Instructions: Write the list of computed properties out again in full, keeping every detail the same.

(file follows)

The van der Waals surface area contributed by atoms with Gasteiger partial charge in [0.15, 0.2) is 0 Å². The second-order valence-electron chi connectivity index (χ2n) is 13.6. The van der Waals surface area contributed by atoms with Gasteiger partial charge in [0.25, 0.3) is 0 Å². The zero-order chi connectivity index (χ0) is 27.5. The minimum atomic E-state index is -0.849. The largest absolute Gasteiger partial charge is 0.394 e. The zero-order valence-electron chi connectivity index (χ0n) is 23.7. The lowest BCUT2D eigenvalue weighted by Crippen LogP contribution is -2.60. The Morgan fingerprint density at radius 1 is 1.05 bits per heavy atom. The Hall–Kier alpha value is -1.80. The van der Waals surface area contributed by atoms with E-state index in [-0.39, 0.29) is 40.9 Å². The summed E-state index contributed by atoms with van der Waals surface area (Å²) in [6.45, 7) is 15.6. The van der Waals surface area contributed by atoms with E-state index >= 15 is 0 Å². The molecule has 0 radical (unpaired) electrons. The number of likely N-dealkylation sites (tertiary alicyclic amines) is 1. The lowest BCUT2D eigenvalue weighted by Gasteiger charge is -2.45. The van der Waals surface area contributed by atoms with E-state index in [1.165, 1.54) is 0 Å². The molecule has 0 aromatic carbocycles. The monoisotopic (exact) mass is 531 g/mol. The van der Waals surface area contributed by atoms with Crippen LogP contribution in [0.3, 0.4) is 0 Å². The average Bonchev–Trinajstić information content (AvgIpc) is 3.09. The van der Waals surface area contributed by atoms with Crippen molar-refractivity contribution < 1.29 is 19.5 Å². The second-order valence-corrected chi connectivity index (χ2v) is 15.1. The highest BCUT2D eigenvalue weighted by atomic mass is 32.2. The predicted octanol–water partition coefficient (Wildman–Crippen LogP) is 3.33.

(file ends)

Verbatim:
The van der Waals surface area contributed by atoms with Gasteiger partial charge in [0.15, 0.2) is 0 Å². The second-order valence-electron chi connectivity index (χ2n) is 13.6. The van der Waals surface area contributed by atoms with Gasteiger partial charge in [0.25, 0.3) is 0 Å². The zero-order chi connectivity index (χ0) is 27.5. The minimum atomic E-state index is -0.849. The largest absolute Gasteiger partial charge is 0.394 e. The zero-order valence-electron chi connectivity index (χ0n) is 23.7. The lowest BCUT2D eigenvalue weighted by Crippen LogP contribution is -2.60. The Morgan fingerprint density at radius 1 is 1.05 bits per heavy atom. The Hall–Kier alpha value is -1.80. The van der Waals surface area contributed by atoms with E-state index in [-0.39, 0.29) is 40.9 Å². The summed E-state index contributed by atoms with van der Waals surface area (Å²) in [6.45, 7) is 15.6. The van der Waals surface area contributed by atoms with E-state index >= 15 is 0 Å². The molecule has 0 radical (unpaired) electrons. The number of likely N-dealkylation sites (tertiary alicyclic amines) is 1. The lowest BCUT2D eigenvalue weighted by Gasteiger charge is -2.45. The van der Waals surface area contributed by atoms with E-state index in [1.165, 1.54) is 0 Å². The molecule has 0 aromatic carbocycles. The monoisotopic (exact) mass is 531 g/mol. The van der Waals surface area contributed by atoms with Crippen LogP contribution in [0.3, 0.4) is 0 Å². The average Bonchev–Trinajstić information content (AvgIpc) is 3.09. The van der Waals surface area contributed by atoms with Crippen molar-refractivity contribution < 1.29 is 19.5 Å². The second-order valence-corrected chi connectivity index (χ2v) is 15.1. The highest BCUT2D eigenvalue weighted by atomic mass is 32.2. The predicted octanol–water partition coefficient (Wildman–Crippen LogP) is 3.33.